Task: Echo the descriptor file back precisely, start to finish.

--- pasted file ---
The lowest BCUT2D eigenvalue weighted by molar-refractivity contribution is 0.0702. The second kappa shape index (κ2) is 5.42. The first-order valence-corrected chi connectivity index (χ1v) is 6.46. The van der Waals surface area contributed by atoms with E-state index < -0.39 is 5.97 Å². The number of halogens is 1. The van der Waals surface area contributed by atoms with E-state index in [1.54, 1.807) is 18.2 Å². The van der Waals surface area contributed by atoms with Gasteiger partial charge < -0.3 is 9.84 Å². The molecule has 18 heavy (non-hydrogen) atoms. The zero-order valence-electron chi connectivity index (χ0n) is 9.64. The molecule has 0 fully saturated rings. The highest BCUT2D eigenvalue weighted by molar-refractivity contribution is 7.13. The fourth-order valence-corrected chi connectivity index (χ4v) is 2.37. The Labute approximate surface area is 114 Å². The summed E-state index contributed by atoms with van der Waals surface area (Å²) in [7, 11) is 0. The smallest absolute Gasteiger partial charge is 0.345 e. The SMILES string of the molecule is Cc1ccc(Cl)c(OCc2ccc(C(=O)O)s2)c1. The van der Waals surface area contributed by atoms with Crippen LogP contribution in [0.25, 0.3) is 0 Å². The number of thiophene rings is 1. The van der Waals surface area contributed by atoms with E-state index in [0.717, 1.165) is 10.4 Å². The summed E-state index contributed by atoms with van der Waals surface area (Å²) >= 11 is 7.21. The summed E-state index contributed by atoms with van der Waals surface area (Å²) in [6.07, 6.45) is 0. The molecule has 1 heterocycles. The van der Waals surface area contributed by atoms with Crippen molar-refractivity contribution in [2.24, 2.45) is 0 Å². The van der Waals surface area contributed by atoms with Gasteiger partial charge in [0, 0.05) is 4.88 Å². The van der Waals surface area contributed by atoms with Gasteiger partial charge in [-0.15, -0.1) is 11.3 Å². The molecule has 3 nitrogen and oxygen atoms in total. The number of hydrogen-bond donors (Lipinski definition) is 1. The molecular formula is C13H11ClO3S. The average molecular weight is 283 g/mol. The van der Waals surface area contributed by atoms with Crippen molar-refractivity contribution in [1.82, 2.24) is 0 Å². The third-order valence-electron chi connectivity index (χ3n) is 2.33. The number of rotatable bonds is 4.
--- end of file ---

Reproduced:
The lowest BCUT2D eigenvalue weighted by molar-refractivity contribution is 0.0702. The second kappa shape index (κ2) is 5.42. The first-order valence-corrected chi connectivity index (χ1v) is 6.46. The van der Waals surface area contributed by atoms with E-state index < -0.39 is 5.97 Å². The number of halogens is 1. The van der Waals surface area contributed by atoms with E-state index in [1.54, 1.807) is 18.2 Å². The van der Waals surface area contributed by atoms with Gasteiger partial charge < -0.3 is 9.84 Å². The molecule has 18 heavy (non-hydrogen) atoms. The zero-order valence-electron chi connectivity index (χ0n) is 9.64. The molecule has 0 fully saturated rings. The highest BCUT2D eigenvalue weighted by molar-refractivity contribution is 7.13. The fourth-order valence-corrected chi connectivity index (χ4v) is 2.37. The Labute approximate surface area is 114 Å². The summed E-state index contributed by atoms with van der Waals surface area (Å²) in [7, 11) is 0. The smallest absolute Gasteiger partial charge is 0.345 e. The SMILES string of the molecule is Cc1ccc(Cl)c(OCc2ccc(C(=O)O)s2)c1. The van der Waals surface area contributed by atoms with Crippen LogP contribution in [0.25, 0.3) is 0 Å². The number of thiophene rings is 1. The van der Waals surface area contributed by atoms with E-state index in [0.717, 1.165) is 10.4 Å². The summed E-state index contributed by atoms with van der Waals surface area (Å²) >= 11 is 7.21. The summed E-state index contributed by atoms with van der Waals surface area (Å²) in [6.07, 6.45) is 0. The molecule has 1 heterocycles. The van der Waals surface area contributed by atoms with Crippen molar-refractivity contribution in [2.24, 2.45) is 0 Å². The van der Waals surface area contributed by atoms with Gasteiger partial charge in [0, 0.05) is 4.88 Å². The van der Waals surface area contributed by atoms with Gasteiger partial charge in [-0.15, -0.1) is 11.3 Å². The molecule has 3 nitrogen and oxygen atoms in total. The number of hydrogen-bond donors (Lipinski definition) is 1. The molecular formula is C13H11ClO3S. The average molecular weight is 283 g/mol. The van der Waals surface area contributed by atoms with Crippen molar-refractivity contribution in [1.82, 2.24) is 0 Å². The third-order valence-electron chi connectivity index (χ3n) is 2.33. The number of rotatable bonds is 4.